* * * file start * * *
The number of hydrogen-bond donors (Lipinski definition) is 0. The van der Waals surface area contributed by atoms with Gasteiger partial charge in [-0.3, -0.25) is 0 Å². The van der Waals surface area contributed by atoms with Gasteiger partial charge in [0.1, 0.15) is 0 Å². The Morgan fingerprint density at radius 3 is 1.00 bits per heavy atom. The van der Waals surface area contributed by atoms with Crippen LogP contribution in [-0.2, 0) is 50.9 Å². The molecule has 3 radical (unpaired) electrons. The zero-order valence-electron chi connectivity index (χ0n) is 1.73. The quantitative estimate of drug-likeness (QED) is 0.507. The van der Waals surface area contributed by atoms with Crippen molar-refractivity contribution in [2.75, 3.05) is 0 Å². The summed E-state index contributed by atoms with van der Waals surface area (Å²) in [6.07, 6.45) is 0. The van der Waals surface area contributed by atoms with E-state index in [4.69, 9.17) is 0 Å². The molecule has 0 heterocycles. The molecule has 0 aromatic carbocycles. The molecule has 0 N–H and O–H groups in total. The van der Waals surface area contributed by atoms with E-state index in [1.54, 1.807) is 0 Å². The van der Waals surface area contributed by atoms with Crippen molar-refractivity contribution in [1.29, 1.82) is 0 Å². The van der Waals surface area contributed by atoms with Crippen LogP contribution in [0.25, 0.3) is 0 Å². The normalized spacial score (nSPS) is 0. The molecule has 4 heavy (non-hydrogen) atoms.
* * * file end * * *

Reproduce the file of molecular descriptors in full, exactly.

The number of hydrogen-bond donors (Lipinski definition) is 0. The van der Waals surface area contributed by atoms with Gasteiger partial charge in [-0.3, -0.25) is 0 Å². The van der Waals surface area contributed by atoms with Gasteiger partial charge in [0.1, 0.15) is 0 Å². The Morgan fingerprint density at radius 3 is 1.00 bits per heavy atom. The van der Waals surface area contributed by atoms with Crippen LogP contribution in [-0.2, 0) is 50.9 Å². The molecule has 3 radical (unpaired) electrons. The zero-order valence-electron chi connectivity index (χ0n) is 1.73. The quantitative estimate of drug-likeness (QED) is 0.507. The van der Waals surface area contributed by atoms with Crippen molar-refractivity contribution in [2.75, 3.05) is 0 Å². The summed E-state index contributed by atoms with van der Waals surface area (Å²) in [6.07, 6.45) is 0. The van der Waals surface area contributed by atoms with E-state index in [4.69, 9.17) is 0 Å². The molecule has 0 heterocycles. The molecule has 0 aromatic carbocycles. The molecule has 0 N–H and O–H groups in total. The van der Waals surface area contributed by atoms with E-state index in [1.54, 1.807) is 0 Å². The van der Waals surface area contributed by atoms with Crippen molar-refractivity contribution in [1.29, 1.82) is 0 Å². The van der Waals surface area contributed by atoms with Crippen LogP contribution in [0.25, 0.3) is 0 Å². The normalized spacial score (nSPS) is 0. The molecule has 4 heavy (non-hydrogen) atoms.